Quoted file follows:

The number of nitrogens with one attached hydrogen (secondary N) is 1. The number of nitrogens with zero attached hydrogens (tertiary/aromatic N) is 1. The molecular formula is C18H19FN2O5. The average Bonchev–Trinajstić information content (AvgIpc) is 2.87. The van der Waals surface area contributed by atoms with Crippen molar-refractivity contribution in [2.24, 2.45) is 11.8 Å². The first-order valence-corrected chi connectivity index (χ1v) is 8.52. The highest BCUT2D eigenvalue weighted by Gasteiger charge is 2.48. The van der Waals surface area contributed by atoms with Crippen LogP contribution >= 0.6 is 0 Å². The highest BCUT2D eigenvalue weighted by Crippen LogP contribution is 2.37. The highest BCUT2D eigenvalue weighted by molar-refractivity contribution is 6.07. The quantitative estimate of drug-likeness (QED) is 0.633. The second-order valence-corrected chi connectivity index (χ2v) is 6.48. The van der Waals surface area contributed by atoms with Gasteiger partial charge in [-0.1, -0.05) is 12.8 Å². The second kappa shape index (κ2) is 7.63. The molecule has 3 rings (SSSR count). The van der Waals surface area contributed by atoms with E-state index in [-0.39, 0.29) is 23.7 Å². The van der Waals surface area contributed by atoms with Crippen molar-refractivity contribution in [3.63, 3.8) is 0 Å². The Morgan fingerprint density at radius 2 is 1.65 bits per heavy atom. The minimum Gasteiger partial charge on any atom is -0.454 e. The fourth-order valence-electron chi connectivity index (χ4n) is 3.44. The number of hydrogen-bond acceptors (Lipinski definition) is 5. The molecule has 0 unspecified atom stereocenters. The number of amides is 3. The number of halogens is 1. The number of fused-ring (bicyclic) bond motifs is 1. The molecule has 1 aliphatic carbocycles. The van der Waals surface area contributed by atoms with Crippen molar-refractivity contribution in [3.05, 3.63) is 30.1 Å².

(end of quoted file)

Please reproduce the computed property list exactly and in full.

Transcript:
The number of nitrogens with one attached hydrogen (secondary N) is 1. The number of nitrogens with zero attached hydrogens (tertiary/aromatic N) is 1. The molecular formula is C18H19FN2O5. The average Bonchev–Trinajstić information content (AvgIpc) is 2.87. The van der Waals surface area contributed by atoms with Crippen molar-refractivity contribution in [2.24, 2.45) is 11.8 Å². The first-order valence-corrected chi connectivity index (χ1v) is 8.52. The highest BCUT2D eigenvalue weighted by Gasteiger charge is 2.48. The van der Waals surface area contributed by atoms with Crippen LogP contribution >= 0.6 is 0 Å². The highest BCUT2D eigenvalue weighted by Crippen LogP contribution is 2.37. The highest BCUT2D eigenvalue weighted by molar-refractivity contribution is 6.07. The quantitative estimate of drug-likeness (QED) is 0.633. The second-order valence-corrected chi connectivity index (χ2v) is 6.48. The van der Waals surface area contributed by atoms with Gasteiger partial charge in [-0.1, -0.05) is 12.8 Å². The second kappa shape index (κ2) is 7.63. The molecule has 3 rings (SSSR count). The van der Waals surface area contributed by atoms with E-state index in [-0.39, 0.29) is 23.7 Å². The van der Waals surface area contributed by atoms with Crippen molar-refractivity contribution in [3.63, 3.8) is 0 Å². The Morgan fingerprint density at radius 2 is 1.65 bits per heavy atom. The minimum Gasteiger partial charge on any atom is -0.454 e. The fourth-order valence-electron chi connectivity index (χ4n) is 3.44. The number of hydrogen-bond acceptors (Lipinski definition) is 5. The molecule has 0 unspecified atom stereocenters. The number of amides is 3. The number of halogens is 1. The number of fused-ring (bicyclic) bond motifs is 1. The molecule has 1 aliphatic carbocycles. The van der Waals surface area contributed by atoms with Crippen molar-refractivity contribution in [3.05, 3.63) is 30.1 Å².